Think of all the learning opportunities there are on a first-timer’s trip to the grocery store. How do you pay for the food? How do you compare prices or judge the food’s nutritional value? What do you want to eat?
Those are questions some kids under the care of the Goldie B. Floberg Center are dealing with for the first time.
The center serves children and adults with development disabilities, most with some form of autism.
Floberg Center leader Dan Pennell has retired just as the agency is nearly completion of its largest endeavor in the last two decades — moving children who had lived in one large center on Rockton Road into several smaller group homes in neighborhoods throughout the Rockford area.
“Here we have a full-service kitchen, where food deliveries come in and the staff prepares all the food,” said John Pingo, chief executive officer. “But, in a group home you’re going out to the grocery store. Think of all the learning opportunities that provides. How do you keep up your house? How do you take care of the chores that a person needs to take care of to become as independent as possible? How are you going to plan the activities you’ll do throughout the day?”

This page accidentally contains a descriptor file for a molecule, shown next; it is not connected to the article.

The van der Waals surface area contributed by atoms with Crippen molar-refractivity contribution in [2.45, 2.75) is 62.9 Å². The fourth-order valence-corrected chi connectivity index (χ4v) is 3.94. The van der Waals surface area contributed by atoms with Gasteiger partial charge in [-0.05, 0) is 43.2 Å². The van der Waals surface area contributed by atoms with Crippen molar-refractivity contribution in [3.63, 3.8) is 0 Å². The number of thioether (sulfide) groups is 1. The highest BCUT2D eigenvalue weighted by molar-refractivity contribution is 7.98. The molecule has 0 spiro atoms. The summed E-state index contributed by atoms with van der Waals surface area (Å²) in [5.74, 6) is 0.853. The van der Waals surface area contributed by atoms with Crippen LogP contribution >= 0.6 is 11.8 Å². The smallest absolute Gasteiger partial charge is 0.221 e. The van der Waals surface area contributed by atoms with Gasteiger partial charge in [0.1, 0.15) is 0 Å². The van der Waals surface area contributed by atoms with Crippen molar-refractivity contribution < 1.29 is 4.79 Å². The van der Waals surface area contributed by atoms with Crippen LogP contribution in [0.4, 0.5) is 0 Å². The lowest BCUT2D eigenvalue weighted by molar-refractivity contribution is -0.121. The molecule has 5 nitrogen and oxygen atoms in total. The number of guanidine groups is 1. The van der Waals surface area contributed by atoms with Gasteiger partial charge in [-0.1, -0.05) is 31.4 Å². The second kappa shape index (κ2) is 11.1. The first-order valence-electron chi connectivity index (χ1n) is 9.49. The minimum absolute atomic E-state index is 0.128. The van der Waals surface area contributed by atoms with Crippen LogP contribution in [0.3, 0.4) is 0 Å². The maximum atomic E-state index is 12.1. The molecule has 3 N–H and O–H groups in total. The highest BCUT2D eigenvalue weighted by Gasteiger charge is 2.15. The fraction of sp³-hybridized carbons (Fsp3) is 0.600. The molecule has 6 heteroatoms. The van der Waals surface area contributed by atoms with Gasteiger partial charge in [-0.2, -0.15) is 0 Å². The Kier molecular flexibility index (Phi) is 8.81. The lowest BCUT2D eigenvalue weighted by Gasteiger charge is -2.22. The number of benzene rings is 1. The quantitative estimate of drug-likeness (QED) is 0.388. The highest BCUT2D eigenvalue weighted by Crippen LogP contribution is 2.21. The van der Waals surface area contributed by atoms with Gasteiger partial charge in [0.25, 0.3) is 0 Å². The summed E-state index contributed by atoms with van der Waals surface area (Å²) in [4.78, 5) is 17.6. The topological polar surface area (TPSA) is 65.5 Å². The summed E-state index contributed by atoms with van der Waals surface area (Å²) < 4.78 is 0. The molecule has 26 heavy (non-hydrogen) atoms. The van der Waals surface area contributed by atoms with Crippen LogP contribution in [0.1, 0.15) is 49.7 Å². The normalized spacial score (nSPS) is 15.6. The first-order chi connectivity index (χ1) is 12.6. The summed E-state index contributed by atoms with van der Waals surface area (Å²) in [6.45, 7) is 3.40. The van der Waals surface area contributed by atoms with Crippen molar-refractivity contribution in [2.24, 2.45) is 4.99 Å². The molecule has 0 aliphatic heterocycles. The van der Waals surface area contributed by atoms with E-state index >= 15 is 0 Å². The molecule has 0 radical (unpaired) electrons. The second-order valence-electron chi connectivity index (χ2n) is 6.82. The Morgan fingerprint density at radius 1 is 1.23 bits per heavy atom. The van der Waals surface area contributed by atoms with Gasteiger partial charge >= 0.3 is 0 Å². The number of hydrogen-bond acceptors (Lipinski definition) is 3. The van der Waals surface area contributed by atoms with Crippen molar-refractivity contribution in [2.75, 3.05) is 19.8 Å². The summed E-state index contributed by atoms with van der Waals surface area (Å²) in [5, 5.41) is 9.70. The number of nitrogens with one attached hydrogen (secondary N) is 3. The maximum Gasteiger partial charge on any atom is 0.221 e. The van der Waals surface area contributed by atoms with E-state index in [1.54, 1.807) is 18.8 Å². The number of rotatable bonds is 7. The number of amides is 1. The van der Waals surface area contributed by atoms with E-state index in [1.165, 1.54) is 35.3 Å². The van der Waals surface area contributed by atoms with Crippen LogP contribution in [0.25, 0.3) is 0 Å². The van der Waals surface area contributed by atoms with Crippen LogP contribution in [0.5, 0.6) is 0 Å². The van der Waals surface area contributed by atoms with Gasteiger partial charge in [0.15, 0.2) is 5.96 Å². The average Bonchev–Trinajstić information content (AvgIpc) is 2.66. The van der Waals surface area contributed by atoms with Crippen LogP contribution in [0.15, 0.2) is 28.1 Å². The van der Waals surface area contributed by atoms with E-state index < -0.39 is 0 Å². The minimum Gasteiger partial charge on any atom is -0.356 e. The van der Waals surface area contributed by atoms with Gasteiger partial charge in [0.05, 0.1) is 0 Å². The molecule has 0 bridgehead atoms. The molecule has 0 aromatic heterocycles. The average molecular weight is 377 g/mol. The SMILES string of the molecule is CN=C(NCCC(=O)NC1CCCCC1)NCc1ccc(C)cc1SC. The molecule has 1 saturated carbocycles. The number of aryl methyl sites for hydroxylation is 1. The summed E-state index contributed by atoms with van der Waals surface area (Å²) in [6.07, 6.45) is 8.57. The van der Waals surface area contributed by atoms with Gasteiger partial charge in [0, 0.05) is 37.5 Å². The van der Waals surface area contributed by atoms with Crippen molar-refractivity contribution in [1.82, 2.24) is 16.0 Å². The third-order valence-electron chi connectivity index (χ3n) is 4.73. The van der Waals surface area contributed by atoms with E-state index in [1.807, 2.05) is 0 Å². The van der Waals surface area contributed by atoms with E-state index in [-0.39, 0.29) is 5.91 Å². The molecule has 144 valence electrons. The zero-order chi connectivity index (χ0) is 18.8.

Leaders at the Floberg Center have been working toward a group home structure for 20 years, but had been delayed by funding.
Pennell, chief executive officer for the past 38 years, retired at the beginning of this month. Pennell will stay on as a consultant until the group home project is complete in September.
When it’s finished, the Floberg Center will house the children in 12 group homes, with four kids in each home. Six of the group homes are now operational.
There, the children are more integrated into the community than they had been at the center. Outings to parks and to stores are simpler to organize. The children are also taking ownership of their belongings, which is difficult in a large center with 55 or 56 other children, Pennell said.
“What we’re seeing is that, collectively, they’re looking at it like ‘this is our house,’ ‘these are my friends,’ ‘these are my things,’” Pennell said. “Behavior issues will always occur, but they’re less severe than before and are continually going down as long as a person is in a home.”
Floberg staff are already plotting their next task: finding gainful employment for the people they serve, Pingo said.
“Over the next year, we’ll be trying to make sure the people we serve have real good choices for what they want to do during their day,” Pingo said.